The descendants of those who oppressed you shall come bending low to you, and all who despised you shall bow down at your feet; they shall call you the City of the LORD, the Zion of the Holy One of Israel.

Whereas you have been forsaken and hated, with no one passing through, I will make you majestic forever, a joy from age to age.

You shall suck the milk of nations, you shall suck the breasts of kings; and you shall know that I, the LORD, am your Savior and your Redeemer, the Mighty One of Jacob.

Isaiah 60:14-16 (NRSV)

Yet this stirring reversal ought not be read as a transformation that occurs to the detriment of those nations that now nourish Zion.

Rather, the chapter’s opening verses address Zion lit up and glorified in a manner that attracts the peoples in the manner of secondary promise and sequenced blessing. The second-person singular addressee is most certainly the restored city.

Arise, shine; for your light has come, and the glory of the LORD has risen upon you.

For darkness shall cover the earth, and thick darkness the peoples; but the LORD will arise upon you, and his glory will appear over you.

Nations shall come to your light, and kings to the brightness of your dawn.

Isaiah 60:1-3 (NRSV)

Passages like this steward the sequence and anchor the illumination of ‘the nations’ in a way that might easily have inspired, informed, and even shaped the New Testament proclamation of a Jesus movement that by appearances surprised itself at every turn by the response of non-Jews, then turned its hand to the hard work of how such ’new folks’ ought to be integrated into a family that began as a branch of Judaism.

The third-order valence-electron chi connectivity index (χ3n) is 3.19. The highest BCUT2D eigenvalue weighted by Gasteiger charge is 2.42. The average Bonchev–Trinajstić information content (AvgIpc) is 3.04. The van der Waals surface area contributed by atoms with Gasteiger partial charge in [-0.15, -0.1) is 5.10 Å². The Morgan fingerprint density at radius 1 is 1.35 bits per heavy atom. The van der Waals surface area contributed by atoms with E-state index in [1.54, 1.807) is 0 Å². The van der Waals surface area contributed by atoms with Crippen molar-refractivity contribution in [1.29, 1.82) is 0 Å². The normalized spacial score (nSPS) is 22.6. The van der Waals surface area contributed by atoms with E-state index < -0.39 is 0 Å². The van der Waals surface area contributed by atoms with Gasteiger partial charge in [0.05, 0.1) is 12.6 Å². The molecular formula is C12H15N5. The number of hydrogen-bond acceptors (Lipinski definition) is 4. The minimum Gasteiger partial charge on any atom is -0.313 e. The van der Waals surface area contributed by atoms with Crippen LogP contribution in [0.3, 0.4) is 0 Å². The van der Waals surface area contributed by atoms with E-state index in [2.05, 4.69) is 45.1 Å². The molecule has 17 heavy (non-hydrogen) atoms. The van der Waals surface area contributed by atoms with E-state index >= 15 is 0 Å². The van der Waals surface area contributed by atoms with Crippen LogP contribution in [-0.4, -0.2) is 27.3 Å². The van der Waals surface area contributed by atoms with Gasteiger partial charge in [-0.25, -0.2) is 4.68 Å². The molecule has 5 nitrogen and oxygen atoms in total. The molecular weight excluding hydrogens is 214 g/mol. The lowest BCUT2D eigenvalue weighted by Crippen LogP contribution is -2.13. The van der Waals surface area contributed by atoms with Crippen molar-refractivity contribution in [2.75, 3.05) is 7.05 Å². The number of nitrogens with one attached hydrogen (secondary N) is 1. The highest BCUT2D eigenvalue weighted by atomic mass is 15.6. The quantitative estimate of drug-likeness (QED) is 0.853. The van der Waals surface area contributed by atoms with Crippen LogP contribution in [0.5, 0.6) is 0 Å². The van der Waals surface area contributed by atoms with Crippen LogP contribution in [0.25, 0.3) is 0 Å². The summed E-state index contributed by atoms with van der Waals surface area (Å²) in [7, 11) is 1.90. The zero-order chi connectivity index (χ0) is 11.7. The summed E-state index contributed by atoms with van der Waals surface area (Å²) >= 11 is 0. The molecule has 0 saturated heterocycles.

Difficult times would come in that process which scholars often identify as ’the parting of the ways’. Yet it is both sobering and fascinating to observe the way in which early preachers and evangelists of the Jesus movement found themselves reading the Jewish Scriptures in a way that seems coherent even to (some) modern historians of the Way.

The stewards of those new wineskins that early Jewish followers of Jesus found necessary for the preservation of new wine did not, it turns out, imagine that everything had become something other than it had been. The vigor of their newfound regard for the risen Jesus led them back to old books like the one they called ‘Isaiah’, there to find the same sequencing of salvation, the very anchoring of light in YHWH’s disclosure to Israel itself that infused the teaching of their Lord and the writing of their apostles.